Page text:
I am interpreting the question as also implying that $X$ itself is not a product. I do not have an answer in general, but I think that I have an example. It is a projective surface with a singular point: since you did not ask for the variety $X$ to be non-singular, this should qualify! Probably if $X$ is a surface with your property, then it must be singular, but I do not know how to show this.

Let $C$ be a non-hyperelliptic curve of genus at least three and let $Y := C \times C$. The diagonal $D$ in $Y$ is a curve that can be contracted: there is a morphism $\varphi \colon Y \to {\rm Jac}(C)$ given by $(x,y) \mapsto ([x]-[y])$. The morphism $\varphi$ contracts only the diagonal $D$, since the curve has genus at least three and it is non-hyperelliptic. The image of $\varphi$ is the surface $X$ we are looking for. It is a projective surface (with a unique singular point); its blow up is $Y$ and is therefore a product.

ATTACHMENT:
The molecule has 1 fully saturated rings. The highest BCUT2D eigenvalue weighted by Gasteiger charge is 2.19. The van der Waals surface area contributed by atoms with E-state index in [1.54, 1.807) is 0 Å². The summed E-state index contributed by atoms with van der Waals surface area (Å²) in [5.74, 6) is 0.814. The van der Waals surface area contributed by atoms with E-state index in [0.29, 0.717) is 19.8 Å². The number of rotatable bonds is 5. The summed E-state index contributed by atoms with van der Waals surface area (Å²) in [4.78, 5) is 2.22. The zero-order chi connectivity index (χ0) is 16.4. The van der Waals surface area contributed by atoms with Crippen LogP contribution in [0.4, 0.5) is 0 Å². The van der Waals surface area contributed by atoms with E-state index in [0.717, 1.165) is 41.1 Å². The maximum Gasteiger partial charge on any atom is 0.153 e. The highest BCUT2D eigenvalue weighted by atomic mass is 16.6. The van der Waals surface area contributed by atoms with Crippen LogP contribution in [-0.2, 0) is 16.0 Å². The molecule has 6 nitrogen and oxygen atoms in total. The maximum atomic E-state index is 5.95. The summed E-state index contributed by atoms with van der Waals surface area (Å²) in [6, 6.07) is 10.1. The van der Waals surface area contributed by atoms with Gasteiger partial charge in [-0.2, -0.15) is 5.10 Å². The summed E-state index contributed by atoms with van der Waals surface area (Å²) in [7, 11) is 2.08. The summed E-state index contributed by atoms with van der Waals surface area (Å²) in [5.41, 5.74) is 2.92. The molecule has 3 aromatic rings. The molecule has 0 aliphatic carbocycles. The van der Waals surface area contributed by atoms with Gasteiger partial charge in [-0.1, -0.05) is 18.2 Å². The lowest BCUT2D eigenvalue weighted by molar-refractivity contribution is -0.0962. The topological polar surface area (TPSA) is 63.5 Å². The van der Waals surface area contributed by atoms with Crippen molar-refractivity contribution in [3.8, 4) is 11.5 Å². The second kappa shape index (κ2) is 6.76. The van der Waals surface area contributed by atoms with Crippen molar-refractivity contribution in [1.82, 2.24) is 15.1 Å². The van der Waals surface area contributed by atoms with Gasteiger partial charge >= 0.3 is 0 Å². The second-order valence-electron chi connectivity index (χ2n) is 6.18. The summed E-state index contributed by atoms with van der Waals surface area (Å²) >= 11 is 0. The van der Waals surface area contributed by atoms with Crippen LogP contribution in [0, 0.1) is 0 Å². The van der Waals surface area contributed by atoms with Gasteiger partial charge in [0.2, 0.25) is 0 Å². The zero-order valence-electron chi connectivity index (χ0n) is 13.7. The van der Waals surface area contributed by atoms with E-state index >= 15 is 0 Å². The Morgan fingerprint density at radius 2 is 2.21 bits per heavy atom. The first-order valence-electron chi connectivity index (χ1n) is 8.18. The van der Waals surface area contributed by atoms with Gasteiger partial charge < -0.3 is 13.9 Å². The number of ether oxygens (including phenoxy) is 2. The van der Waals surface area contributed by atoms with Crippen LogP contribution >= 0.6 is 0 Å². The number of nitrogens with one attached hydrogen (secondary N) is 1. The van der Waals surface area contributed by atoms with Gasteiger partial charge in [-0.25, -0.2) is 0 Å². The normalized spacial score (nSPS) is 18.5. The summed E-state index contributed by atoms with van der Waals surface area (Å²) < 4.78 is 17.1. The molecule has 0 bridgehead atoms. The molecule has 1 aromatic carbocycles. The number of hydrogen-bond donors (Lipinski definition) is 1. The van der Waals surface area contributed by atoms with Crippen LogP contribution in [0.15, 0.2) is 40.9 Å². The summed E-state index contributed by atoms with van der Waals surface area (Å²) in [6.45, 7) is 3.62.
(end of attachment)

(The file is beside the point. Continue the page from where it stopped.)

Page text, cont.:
Presumably, the assumption that the curve is non-hyperlliptic is irrelevant: instead of letting $X$ be the image of $\varphi$, you can probably define $X$ to be the "intermediate" surface in the Stein factorization of $\varphi$.